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Analysis Reveals State-To-State Variance In Mental Disability Payments To Veterans

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Mental Disability Payments To Veterans

Troopsreturning home from the wars in Iraqand Afghanistanwith mental illness are receiving different levels of disability payments fromthe Department of Veterans Affairs depending on where they live,according to a McClatchy news analysis, McClatchy/MiamiHeraldreports. There are 43,000 recent veterans receiving monthly mental disabilitypayments, which are worth up to $2,257 for a single person with no children. Thevariance in monthly payments revealed by the report could deprive some mentallyill veterans of "tens or even hundreds of thousands of dollars in benefitsover their lifetime," McClatchy/Herald reports.

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McClatchy's analysis -- the first to compare mental disabilitypayments to veterans by location -- examined three million disabilitycompensation claims records obtained under the Freedom of Information Act, aswell as separate documents provided by VA. About 31,000 recent veterans arereceiving payments for post-traumatic stress disorder, which has emerged as oneof the "signature issues of the war on terrorism," as well as one ofthe most severe, McClatchy/Herald reports.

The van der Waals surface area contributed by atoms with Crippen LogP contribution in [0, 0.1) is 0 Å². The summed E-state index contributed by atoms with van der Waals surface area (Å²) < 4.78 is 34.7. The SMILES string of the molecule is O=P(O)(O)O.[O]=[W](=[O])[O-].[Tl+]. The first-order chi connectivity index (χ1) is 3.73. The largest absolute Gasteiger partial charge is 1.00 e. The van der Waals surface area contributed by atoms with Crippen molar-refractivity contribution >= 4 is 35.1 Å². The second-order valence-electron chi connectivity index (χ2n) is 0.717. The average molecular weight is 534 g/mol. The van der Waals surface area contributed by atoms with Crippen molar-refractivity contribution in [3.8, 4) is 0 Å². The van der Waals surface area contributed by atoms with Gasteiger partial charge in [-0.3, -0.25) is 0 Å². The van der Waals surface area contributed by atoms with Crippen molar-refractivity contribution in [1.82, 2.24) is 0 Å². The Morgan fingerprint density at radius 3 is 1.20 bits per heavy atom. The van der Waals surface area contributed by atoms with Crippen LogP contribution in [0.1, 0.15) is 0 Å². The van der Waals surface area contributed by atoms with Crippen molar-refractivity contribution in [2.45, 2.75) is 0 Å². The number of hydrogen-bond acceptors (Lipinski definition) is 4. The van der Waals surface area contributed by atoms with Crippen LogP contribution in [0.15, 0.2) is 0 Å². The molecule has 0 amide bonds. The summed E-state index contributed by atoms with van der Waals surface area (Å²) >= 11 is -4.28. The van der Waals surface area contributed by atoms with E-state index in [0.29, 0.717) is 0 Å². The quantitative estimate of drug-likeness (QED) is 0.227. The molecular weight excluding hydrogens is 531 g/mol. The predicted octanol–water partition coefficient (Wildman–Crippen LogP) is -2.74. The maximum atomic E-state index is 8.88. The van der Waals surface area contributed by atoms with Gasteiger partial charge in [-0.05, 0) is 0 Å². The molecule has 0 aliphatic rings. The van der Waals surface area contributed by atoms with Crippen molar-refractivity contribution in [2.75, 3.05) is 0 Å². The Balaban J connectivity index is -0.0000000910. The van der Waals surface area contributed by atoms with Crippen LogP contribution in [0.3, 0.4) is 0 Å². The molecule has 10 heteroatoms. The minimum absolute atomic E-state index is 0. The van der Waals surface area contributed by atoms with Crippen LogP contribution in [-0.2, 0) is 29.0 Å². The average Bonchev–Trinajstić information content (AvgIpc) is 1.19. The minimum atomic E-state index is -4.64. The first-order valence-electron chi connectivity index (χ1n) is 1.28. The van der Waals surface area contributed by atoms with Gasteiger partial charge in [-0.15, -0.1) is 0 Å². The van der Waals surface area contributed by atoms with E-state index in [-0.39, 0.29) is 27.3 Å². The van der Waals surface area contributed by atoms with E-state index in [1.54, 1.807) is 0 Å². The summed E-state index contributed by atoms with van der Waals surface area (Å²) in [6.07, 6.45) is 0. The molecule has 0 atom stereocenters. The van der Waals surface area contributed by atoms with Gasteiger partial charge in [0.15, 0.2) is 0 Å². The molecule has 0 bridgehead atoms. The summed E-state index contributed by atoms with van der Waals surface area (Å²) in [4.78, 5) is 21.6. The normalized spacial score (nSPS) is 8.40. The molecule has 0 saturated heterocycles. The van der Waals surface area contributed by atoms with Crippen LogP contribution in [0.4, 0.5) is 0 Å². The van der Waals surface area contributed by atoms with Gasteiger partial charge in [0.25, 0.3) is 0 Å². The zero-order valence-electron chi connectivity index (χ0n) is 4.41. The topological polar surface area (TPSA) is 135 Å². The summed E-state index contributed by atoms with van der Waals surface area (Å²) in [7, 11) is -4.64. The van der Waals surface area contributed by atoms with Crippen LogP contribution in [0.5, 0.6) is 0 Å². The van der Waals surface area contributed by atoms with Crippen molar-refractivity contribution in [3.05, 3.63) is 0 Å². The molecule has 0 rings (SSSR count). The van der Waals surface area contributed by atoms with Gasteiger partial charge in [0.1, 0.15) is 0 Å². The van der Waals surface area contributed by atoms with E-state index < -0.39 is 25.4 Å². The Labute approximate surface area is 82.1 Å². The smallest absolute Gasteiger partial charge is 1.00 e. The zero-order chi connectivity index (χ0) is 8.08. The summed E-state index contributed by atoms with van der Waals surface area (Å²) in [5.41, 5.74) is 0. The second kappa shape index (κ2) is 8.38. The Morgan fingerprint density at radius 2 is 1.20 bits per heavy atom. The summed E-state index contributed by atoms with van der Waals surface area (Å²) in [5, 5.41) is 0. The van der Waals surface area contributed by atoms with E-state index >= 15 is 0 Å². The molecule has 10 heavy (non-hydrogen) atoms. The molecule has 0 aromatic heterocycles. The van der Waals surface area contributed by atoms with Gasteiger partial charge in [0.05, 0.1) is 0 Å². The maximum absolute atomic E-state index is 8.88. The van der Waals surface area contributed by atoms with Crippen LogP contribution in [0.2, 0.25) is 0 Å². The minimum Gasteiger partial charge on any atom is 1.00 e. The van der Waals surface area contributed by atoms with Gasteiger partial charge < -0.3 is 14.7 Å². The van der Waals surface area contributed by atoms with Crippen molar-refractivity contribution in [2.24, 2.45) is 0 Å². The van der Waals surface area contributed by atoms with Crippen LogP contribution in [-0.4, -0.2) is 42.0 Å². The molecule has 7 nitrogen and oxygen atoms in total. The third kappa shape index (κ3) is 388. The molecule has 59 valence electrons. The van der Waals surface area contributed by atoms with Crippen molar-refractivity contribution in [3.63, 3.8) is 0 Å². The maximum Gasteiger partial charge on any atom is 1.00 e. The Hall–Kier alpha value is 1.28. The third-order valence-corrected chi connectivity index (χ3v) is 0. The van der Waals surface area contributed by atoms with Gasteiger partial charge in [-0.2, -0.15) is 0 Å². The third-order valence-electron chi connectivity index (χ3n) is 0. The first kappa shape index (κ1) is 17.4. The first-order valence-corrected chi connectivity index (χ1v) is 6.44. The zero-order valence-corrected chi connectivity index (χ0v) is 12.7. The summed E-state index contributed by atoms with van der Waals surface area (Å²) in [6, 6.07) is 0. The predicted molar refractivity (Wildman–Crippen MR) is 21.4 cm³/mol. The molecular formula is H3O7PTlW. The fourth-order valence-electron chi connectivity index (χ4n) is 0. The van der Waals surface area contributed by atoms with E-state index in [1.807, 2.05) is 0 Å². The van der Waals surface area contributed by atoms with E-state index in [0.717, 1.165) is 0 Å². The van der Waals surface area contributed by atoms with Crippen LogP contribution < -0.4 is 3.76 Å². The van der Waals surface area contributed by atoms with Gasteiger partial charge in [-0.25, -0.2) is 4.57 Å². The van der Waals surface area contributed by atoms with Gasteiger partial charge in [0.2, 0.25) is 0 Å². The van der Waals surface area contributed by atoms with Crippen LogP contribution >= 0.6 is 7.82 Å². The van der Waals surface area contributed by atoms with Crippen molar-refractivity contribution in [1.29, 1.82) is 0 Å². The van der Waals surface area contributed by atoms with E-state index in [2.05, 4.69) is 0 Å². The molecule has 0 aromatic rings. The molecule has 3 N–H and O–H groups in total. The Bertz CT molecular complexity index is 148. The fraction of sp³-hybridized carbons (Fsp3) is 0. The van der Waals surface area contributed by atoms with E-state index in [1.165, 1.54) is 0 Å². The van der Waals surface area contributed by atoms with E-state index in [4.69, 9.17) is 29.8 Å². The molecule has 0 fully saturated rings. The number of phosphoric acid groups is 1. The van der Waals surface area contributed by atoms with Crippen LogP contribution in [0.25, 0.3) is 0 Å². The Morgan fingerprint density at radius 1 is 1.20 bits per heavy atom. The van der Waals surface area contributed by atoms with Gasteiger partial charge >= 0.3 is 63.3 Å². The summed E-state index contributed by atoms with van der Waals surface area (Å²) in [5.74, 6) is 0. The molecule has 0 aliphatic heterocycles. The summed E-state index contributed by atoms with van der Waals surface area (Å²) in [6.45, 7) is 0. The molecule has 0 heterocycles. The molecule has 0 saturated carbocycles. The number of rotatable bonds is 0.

McClatchy found that PTSD ratings -- which range from 0 to 100 --are far more likely to be higher at certain regional offices. The analysisshowed that among recent veterans processed at a mental disability office in Albuquerque, N.M.,56% were scored with the high ratings for PTSD. Among those processed in Fort Harrison, Mont.,18% were given such high ratings for PTSD. According to the analysis, a recentveteran in Albuquerque is likely to receivelarger payments than one in Fort Harrison.

When a number of variables are factored in, average disability payments rangefrom a high of $734 per month in Little Rock, Ark., to a low of $435 per month in Honolulu, according to McClatchy/Herald.Ohio veteranswith mental illness were found to receive some of the smallest payments. "There'sno reason in the world that a veteran from Ohioshould be shortchanged on benefits simply because he is from Ohio," Rep. Zack Space (D-Ohio) said. Headded, "And there's no reason a veteran from New Mexico should be gettingmore benefits simply because he lives in New Mexico" (Adams, McClatchy/MiamiHerald, 12/20).

Reprinted with permission from kaisernetwork.org. Youcan view the entire Kaiser DailyHealth Policy Report, search the archives, and sign up for email deliveryat kaisernetwork.org/email. The Kaiser Daily HealthPolicy Report is published for kaisernetwork.org, a free service of The HenryJ. Kaiser Family Foundation.